Action on Hearing Loss Scotland – April’s “Hot Tips”

Our free calendar “Hot Tips” aims to ensure everyone in Scotland knows about the organisations and services available to them, and how to make the most of later life.

April sees us team up with Action on Hearing Loss Scotland to bring you information about taking care of your hearing. In this guest blog, Delia Henry, Director of Action on Hearing Loss Scotland, explains how having your hearing tested is a vital first step towards getting the support you need


Delia Henry Action on Hearing Loss Scotland

Delia Henry – Action on Hearing Loss Scotland

Recognising that you have hearing loss can be an uncomfortable truth which many don’t want to deal with and people often confide in me that they are having difficulty hearing but are not sure what to do.

71 per cent of people of over 70-year-olds have hearing loss, with signs of deafness such as turning up the television volume, thinking others are mumbling and needing to ask people to repeat themselves.

With funding from the Scottish Government, Action on Hearing Loss Scotland and RNIB Scotland produced resources to help you recognise whether you have hearing or sight loss. The information cards and videos also provide useful deaf awareness and communication tips.

People can wait up to 10 years to take action from the point of first experiencing hearing difficulties but we encourage you to get your hearing checked regularly. Asking your GP to refer you to an audiologist for a hearing test is a vital first step on your way to getting the support that you need.

Good quality digital hearing aids are free on the NHS in Scotland and you can also choose to buy hearing aids from private dispensers too. Action on Hearing Loss and Which? have produced the ‘Best hearing aid providers: How to get the best hearing aid’ guide to help you to make informed decisions about which hearing aids are best for your individual needs.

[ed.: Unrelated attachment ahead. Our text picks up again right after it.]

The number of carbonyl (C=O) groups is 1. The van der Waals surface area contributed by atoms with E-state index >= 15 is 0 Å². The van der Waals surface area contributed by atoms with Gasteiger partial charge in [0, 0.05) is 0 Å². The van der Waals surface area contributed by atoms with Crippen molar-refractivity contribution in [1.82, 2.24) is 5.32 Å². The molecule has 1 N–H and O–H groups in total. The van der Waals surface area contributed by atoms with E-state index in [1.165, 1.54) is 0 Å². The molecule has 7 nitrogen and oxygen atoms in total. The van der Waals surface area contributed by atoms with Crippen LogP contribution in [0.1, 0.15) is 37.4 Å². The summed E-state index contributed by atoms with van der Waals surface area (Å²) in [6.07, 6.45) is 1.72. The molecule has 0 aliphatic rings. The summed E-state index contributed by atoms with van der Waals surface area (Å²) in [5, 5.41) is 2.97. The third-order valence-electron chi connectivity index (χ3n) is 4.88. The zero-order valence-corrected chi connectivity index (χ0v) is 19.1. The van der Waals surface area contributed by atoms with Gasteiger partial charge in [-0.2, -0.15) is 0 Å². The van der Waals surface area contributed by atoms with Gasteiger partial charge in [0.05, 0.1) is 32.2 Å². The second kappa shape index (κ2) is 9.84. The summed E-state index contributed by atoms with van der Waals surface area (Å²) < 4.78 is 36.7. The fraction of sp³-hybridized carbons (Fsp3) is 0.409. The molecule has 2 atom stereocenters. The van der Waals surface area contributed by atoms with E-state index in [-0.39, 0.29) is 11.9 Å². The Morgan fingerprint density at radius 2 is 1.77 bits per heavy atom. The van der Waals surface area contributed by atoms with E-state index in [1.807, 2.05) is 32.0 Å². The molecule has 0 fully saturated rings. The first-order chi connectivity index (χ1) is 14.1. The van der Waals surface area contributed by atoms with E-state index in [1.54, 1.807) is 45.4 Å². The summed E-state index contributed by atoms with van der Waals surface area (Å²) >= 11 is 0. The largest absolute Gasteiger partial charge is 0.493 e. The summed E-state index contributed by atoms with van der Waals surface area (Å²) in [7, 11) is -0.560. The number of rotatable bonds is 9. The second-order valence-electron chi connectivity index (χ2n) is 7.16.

Although hearing aids will help you to hear your conversations with friends and family more clearly, it can take time to adjust to wearing them. Community-based support from our Hear to Help volunteers, who have hearing loss themselves, in Tayside, Greater Glasgow and Ayrshire & Arran can make a big difference – especially for people who are housebound or have mobility difficulties. Our website has details of our drop-in sessions and contacts for home visits.

Hear to Help volunteer talks through the equipment

Hear to Help volunteer talks through the equipment

Learning to lipread can be also be a big help as the ability to identify lip shapes, patterns and facial gestures can fill in the gaps of conversations you have misheard. Details about what happens during lipreading classes, the benefits they bring and those running in your area can be found on www.scotlipreading.org.uk

There is also equipment such as personal listeners, hearing loops, amplified phones and flashing or vibrating doorbells to help people with hearing loss in everyday life. Visit www.actiononhearingloss.org.uk/shop or call 0141 341 5330 to find out about the latest products.

I hope that I have reassured you about the range of support that is available for you, if you are diagnosed with hearing loss but, if you need more information about Action on Hearing Loss Scotland’s services, please visit www.actiononhearingloss.org.uk/Scotland or email: scotland@hearingloss.org.uk

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Download your 2015 Hot Tips Calendar here and get information and advice throughout the year. Here’s what you’ve thought about Hot Tips so far:

  • “Thank you for the calendar – useful & attractive”
  • “Invaluable, great help – used daily, all year”
  • “Brilliant information that I will pass onto family and friends”

Download yours today!

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